“Dense breast tissue can mask or hide cancer, making it more difficult for mammography to detect cancer. And while ultrasound has been shown to be effective in detecting cancer in dense breasts, there’s a need for advanced technology like SoftVue that enables fast and comfortable whole breast ultrasound with fewer false positives," said Mary Yamashita, M.D., assistant professor of clinical radiology at the University of Southern California (USC) Norris Comprehensive Cancer Center and the national principal investigator of the Discover Breast Ultrasound project. “This important research will help us confirm the efficacy of the SoftVue system and potentially help establish new standards of care in dense breast tissue cancer screening.”

The Discover Breast Ultrasound project is recruiting participants at centers that include:

  • USC Norris Comprehensive Cancer Center;
  • Mt. Sinai Medical Center;
  • Beaumont Hospital - Dearborn;
  • Elizabeth Wende Breast Care;
  • Southcoast Health Imaging;
  • St. Elizabeth Hospital, part of Ascension; and
  • Weinstein Imaging.

Data from this study will support the company’s submission of a premarket approval (PMA) application to the U.S. Food and Drug Administration (FDA) for a supplemental screening indication for women with dense breasts in combination with mammography. SoftVue has already received two 510(k) clearances from the FDA for diagnostic breast ultrasound imaging and is not intended for use as a replacement for screening mammography. The technology is currently only in use at participating sites.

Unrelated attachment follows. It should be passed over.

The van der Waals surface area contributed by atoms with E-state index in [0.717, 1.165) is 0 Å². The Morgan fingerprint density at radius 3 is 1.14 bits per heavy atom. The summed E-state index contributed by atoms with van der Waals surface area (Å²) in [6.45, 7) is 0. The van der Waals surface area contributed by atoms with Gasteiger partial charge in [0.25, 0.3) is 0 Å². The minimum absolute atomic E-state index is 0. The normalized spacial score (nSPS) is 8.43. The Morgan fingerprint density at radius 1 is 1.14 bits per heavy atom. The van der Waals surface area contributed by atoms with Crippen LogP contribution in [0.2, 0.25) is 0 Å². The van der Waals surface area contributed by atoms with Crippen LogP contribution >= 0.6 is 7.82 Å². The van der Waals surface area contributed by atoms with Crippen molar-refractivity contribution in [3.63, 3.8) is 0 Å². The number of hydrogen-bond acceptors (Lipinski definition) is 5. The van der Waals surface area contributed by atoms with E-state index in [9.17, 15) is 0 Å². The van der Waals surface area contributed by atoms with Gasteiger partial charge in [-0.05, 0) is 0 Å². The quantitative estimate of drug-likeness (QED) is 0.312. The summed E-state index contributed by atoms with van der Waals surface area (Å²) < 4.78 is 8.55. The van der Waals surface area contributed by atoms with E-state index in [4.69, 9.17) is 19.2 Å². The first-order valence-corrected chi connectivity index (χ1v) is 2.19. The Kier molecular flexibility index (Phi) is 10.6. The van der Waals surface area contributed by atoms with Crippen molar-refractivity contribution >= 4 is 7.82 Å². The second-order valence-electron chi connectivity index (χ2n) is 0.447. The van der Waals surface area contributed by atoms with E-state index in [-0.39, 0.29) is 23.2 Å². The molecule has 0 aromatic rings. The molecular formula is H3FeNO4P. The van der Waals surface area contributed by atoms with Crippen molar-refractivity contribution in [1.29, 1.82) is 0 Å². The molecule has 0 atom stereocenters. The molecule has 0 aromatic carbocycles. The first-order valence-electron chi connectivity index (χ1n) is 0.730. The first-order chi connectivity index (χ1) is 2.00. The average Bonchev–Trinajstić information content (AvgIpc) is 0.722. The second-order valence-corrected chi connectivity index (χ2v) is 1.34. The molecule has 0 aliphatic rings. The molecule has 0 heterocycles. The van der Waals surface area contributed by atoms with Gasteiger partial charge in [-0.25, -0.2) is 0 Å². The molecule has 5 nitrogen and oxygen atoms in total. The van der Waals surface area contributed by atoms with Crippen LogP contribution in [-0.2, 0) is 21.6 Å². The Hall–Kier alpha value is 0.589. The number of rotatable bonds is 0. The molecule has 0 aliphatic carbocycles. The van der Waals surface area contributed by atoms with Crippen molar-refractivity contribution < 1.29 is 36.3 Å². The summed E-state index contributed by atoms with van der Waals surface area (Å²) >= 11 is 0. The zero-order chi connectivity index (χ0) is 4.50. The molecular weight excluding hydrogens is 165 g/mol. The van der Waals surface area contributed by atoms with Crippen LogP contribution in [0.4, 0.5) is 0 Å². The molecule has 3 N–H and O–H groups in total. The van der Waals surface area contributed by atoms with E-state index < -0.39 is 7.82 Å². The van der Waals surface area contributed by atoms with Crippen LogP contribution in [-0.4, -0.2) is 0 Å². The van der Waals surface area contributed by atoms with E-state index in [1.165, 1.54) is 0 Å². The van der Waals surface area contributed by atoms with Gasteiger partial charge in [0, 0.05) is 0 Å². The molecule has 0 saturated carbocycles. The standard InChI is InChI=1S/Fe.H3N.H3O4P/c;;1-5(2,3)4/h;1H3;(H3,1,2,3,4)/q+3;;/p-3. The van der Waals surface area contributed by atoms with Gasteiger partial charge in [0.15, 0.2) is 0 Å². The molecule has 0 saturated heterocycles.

For more information: www.discoversoftvue.com

 

References

1. Sprague BL, et al. Prevalence of Mammographically Dense Breasts in the United States. J Natl Cancer Inst. 2014 Oct; 106(10): dju255. Published online 2014 Sep 12.

Related Content

Machine Learning IDs Markers to Help Predict Alzheimer's

Neurologists use structural and diffusion magnetic resonance imaging (MRI) to identify changes in brain tissue (both gray and white matter) that are characteristic of Alzheimer's disease and other forms of dementia. The MRI images are analyzed using morphometry and tractography techniques, which detect changes in the shape and dimensions of the brain and in the tissue microstructure, respectively. In this example, the images show the normal brain of an elderly patient. Image courtesy of Jiook Cha.